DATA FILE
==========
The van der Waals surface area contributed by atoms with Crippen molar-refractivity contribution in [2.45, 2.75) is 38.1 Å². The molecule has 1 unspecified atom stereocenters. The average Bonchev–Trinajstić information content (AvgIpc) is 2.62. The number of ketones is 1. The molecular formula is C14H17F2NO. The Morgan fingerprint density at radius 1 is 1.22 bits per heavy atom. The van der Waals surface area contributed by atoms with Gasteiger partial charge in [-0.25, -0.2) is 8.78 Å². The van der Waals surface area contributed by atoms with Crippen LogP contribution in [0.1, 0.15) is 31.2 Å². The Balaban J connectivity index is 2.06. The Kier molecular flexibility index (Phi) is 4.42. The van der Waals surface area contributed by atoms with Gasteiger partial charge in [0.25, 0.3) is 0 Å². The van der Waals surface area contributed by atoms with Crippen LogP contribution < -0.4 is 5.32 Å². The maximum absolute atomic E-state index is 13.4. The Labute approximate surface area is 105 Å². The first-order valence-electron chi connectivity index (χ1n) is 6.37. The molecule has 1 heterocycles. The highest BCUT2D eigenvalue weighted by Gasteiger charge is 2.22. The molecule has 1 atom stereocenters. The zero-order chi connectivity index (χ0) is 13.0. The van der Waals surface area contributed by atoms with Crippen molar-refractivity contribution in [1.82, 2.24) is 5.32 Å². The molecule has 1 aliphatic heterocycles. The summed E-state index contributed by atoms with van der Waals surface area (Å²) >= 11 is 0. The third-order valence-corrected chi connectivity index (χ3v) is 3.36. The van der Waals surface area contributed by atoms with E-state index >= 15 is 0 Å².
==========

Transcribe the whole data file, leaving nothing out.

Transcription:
The van der Waals surface area contributed by atoms with Crippen molar-refractivity contribution in [2.45, 2.75) is 38.1 Å². The molecule has 1 unspecified atom stereocenters. The average Bonchev–Trinajstić information content (AvgIpc) is 2.62. The number of ketones is 1. The molecular formula is C14H17F2NO. The Morgan fingerprint density at radius 1 is 1.22 bits per heavy atom. The van der Waals surface area contributed by atoms with Gasteiger partial charge in [-0.25, -0.2) is 8.78 Å². The van der Waals surface area contributed by atoms with Crippen LogP contribution in [0.1, 0.15) is 31.2 Å². The Balaban J connectivity index is 2.06. The Kier molecular flexibility index (Phi) is 4.42. The van der Waals surface area contributed by atoms with Gasteiger partial charge in [0.25, 0.3) is 0 Å². The van der Waals surface area contributed by atoms with Crippen LogP contribution < -0.4 is 5.32 Å². The maximum absolute atomic E-state index is 13.4. The Labute approximate surface area is 105 Å². The first-order valence-electron chi connectivity index (χ1n) is 6.37. The molecule has 1 heterocycles. The highest BCUT2D eigenvalue weighted by Gasteiger charge is 2.22. The molecule has 1 atom stereocenters. The zero-order chi connectivity index (χ0) is 13.0. The van der Waals surface area contributed by atoms with Crippen molar-refractivity contribution in [1.82, 2.24) is 5.32 Å². The molecule has 1 aliphatic heterocycles. The summed E-state index contributed by atoms with van der Waals surface area (Å²) >= 11 is 0. The third-order valence-corrected chi connectivity index (χ3v) is 3.36. The van der Waals surface area contributed by atoms with E-state index >= 15 is 0 Å².